Foxcroft Hall, 1808-1809, at Phillips Academy
Along with Pearson and Bartlet Halls, Foxcroft Hall was erected for the newly founded Andover Theological Seminary. The building was originally named Phillips Hall in honor of Phoebe Foxcroft Phillips, widow of Academy founder Samuel Phillips Jr., and their son John, who donated funds for its construction. It was built as a four-story, brick structure with a symmetrical facade. Modeled after collegiate architecture at Brown, Yale, and Princeton, it included dormitory rooms for thirty students, classrooms, and a chapel. In 1870 and again in 1912, structural problems in the east wall required extensive rebuilding and loss of much of the historic fabric. In 1929 the fourth floor was removed so that Foxcroft would conform to the architecture of the new buildings on the quadrangle. The original entrances with lunettes, stone lintels, and sills remain.
Backstory and Context
When Andover Theological Seminary was founded in 1808, it was separate from Phillips Academy yet shared Academy Hill and the same board of trustees. The seminary was founded with the same purpose as the academy: the preservation of Calvinst theology in the face of lioberalism. The seminary focused on training orthodox ministers. Sizable endowment funds were donated, substantial buildings were planned, and, for much of the nineteenth century, the seminary eclipsed the academy in resources, reputation, and the trustees' attention. Because the seminary's campus was eventually acquired by the academy when the seminary departed from Andover in 1908, the two institutions' physical histories are intertwined.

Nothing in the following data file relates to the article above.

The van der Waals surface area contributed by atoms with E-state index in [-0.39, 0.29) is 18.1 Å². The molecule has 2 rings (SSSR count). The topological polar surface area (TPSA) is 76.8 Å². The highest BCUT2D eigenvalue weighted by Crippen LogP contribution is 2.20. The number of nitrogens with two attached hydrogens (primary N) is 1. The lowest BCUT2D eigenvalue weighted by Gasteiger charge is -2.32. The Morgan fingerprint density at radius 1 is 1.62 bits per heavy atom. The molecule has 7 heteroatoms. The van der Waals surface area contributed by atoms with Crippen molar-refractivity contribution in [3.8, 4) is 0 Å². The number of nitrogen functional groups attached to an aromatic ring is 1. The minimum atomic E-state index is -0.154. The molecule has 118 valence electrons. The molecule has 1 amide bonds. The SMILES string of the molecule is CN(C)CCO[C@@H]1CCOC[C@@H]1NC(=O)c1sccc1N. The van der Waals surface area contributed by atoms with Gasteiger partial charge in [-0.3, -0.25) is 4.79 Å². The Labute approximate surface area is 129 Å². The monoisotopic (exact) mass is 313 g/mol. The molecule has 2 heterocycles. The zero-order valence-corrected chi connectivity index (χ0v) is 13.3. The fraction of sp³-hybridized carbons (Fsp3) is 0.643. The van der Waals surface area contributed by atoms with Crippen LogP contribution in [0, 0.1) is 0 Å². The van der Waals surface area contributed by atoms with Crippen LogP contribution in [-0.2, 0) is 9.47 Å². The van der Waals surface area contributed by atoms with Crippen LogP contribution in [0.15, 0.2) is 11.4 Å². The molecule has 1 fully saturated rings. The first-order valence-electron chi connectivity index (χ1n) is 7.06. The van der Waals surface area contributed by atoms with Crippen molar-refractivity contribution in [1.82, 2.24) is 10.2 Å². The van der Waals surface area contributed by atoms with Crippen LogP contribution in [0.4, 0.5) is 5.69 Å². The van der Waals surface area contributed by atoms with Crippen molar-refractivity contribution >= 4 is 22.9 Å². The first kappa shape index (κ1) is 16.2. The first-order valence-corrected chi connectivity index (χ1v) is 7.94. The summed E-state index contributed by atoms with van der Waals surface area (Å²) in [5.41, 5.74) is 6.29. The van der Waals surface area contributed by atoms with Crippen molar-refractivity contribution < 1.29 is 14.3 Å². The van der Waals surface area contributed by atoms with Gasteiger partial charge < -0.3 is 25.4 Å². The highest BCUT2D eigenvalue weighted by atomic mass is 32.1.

Between 1808 and 1821 the academy and the seminary erected three substantial brick structures in a straight line east of Main Street. Seminary Row consisted of Phillips Hall (now Foxcroft Hall), built in 1808-1808; Bartlet Chapel (now Pearson Hall), built in 1817-1818; and Bartlet Hall, built in 1820-1821. The model for Seminary Row may have been the Brick Row of five structures recently completed at Yale College, which was linked to the Andover schools at this time for theological reasons as the bonds with liberal Harvard loosened.
Academy Hill: The Andover Campus, 1778 to the Present. New York: Princeton Architectural Press, 2000.
Allis, Frederick S., Jr. Youth From Every Quarter: A Bicentennial History of Phillips Academy, Andover. Hanover, NH: University Press of New England, 1979.
Domingue, Robert A. Phillips Academy Andover, Massachusetts: An Illustrated History of the Property (including Abbot Academy). Wilmington, Mass.: Hampshire Press, 1990.
Montgomery, Susan J. and Roger G. Reed. Phillips Academy Andover: An Architectural Tour. New York: Princeton University Press, 2000.
Phillips Academy Archives and Special Collections